Buying men’s hair products can be confusing. You are in the grocery store or drug store in the hair care aisle. You are looking for a new shampoo and conditioner to try that addresses whatever your last shampoo/conditioner did not fix and do not know where to start. Below are some tips for shopping for men’s shampoo and conditioner.
- Look for the men’s hair care section. The hair care aisle is generally split into different sections for men’s products and women’s products. There is no fundamental difference between the cleaning and conditioning of men’s and women’s hair, but there are differences in packaging, product color, and fragrance. Most men do not want to smell like they are using their girlfriend’s shampoo – they prefer more manly scents that are similar to men’s colognes. So limit your search to the hair products in the smaller men’s section, the bottles are probably less pink and more black or gray in color.
- Disregard the products on the bottom shelf altogether. Marketing plays a big part in where products are located and on which shelf. Do a little test, look for the cheapest shampoo in the aisle. Was it found on or near the bottom shelf? No I am not psychic. The cheaper products are put below “eye level” so that you see (and hopefully purchase) the more expensive products that are more easily seen. I am not in cahoots with the store trying to get you to spend more, the cheaper products are cheaper because they use cheaper ingredients that can be harsher on your hair. Look for products between about waist-high up to eye level.
- Look for hair products that match your hair type. Have fine hair that is lifeless? Look for a volumizing shampoo and light-weight conditioner. Have oily hair? Look for clarifying shampoos or products that contain Green Tea (a natural clarifier). Dry hair? Look for products that promise extra moisture. Normal hair (not too oily or too dry)? Many products are created for this type of hair as well – just stay away from the ones that say they contain added ingredients for dandruff as well (more on that later). Normal hair also requires daily conditioning, so do not skip the conditioner because you think your hair is healthy enough as it is. After a while without a conditioner and you will find your hair dry and unmanageable.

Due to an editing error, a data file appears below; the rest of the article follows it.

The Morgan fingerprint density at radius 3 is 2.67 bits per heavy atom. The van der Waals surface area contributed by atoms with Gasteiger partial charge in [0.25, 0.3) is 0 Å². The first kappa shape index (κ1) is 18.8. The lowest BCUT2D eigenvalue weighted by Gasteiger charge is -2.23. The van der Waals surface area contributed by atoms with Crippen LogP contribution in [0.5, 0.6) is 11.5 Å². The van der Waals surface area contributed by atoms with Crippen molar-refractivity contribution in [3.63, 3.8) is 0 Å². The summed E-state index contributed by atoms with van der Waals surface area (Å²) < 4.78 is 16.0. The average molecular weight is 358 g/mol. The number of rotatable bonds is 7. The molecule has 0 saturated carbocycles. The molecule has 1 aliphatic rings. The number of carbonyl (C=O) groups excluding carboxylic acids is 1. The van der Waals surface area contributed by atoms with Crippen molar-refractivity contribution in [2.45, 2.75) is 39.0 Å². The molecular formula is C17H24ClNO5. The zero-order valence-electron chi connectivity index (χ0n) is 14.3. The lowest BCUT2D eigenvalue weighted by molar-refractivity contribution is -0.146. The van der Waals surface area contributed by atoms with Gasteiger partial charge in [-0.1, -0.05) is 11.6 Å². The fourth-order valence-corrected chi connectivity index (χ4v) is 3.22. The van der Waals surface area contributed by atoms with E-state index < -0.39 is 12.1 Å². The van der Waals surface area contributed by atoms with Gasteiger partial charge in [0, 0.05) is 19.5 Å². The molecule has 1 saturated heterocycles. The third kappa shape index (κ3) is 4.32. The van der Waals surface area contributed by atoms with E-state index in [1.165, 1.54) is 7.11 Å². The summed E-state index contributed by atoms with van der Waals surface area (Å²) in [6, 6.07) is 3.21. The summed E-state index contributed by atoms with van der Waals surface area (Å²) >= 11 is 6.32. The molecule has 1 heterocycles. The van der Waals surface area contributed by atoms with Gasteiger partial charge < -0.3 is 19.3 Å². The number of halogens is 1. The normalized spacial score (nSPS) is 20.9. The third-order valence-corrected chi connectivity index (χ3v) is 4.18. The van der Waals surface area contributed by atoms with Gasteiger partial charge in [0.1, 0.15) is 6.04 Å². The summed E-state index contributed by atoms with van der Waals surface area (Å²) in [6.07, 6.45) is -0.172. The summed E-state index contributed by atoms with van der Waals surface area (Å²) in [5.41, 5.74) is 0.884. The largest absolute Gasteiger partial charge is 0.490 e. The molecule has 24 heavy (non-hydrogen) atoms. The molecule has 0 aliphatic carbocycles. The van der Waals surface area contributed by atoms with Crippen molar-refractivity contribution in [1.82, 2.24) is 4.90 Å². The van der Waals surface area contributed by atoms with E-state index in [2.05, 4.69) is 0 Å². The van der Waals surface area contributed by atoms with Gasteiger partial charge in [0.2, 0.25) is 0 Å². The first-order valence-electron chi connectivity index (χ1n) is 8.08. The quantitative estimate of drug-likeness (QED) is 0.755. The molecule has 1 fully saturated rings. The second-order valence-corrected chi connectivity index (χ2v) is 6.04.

- Choose a product that matches how often you plan to wash your hair. If you plan on washing your hair every day (or several times per day) then look for products that are labeled as being sulfate free or safe for color treated hair. Sulfate free shampoos do not contain sodium lauryl sulfate nor sodium laureth sulfate, which can strip your hair of the essential oils it needs to remain healthy and manageable. If you normally wash your hair only two or three times per week then you can choose just about any product available, but I still suggest choosing a product that does not contain harsh sulfates.
- Skip anti-dandruff shampoo. Unless your doctor or dermatologist has told you have a skin condition called seborrheic dermatitis – you can skip the dandruff shampoos. Most people with mild dandruff can find relief by using a sulfate-free shampoo. Sulfates such as sodium lauryl sulfate or sodium laureth sulfate can strip your hair of the essential oils it needs to retain a healthy and flake-free scalp.
- Stay away from 2-in-1 shampoo and conditioners. These products claim to be time savers that allow you to cleanse and condition your hair in one step. 2-in-1 products are okay for infrequent use, but anything more than that may cause buildup in your hair then cause it to be dull and lifeless. Then you will need a separate clarifying shampoo to strip the buildup out and potentially cause your hair to become dry.
- Smell the product and see if the fragrance is agreeable. Most products will not be in a box or have a safety seal around the cap. Flip the cap open and have a sniff. Be careful not to squeeze the product bottle and send a stream of shampoo up your nose in the middle of the store! If you cannot live with that scent every time you wash your hair, then keep looking. Life is too short to use a product that you do not like the fragrance of and are reminded of it all day long – you are just asking for a bad day. A nice scent should be pleasant and possibly even relaxing to the senses. If you wear cologne, or other scented products, you may want to keep this in mind in case the fragrances mix into something overpowering or not pleasant.
Choosing products that fit these criteria will greatly narrow the options for a product you like and fulfills your requirements, which saves you money by not wasting it on products that go unused under the bathroom sink!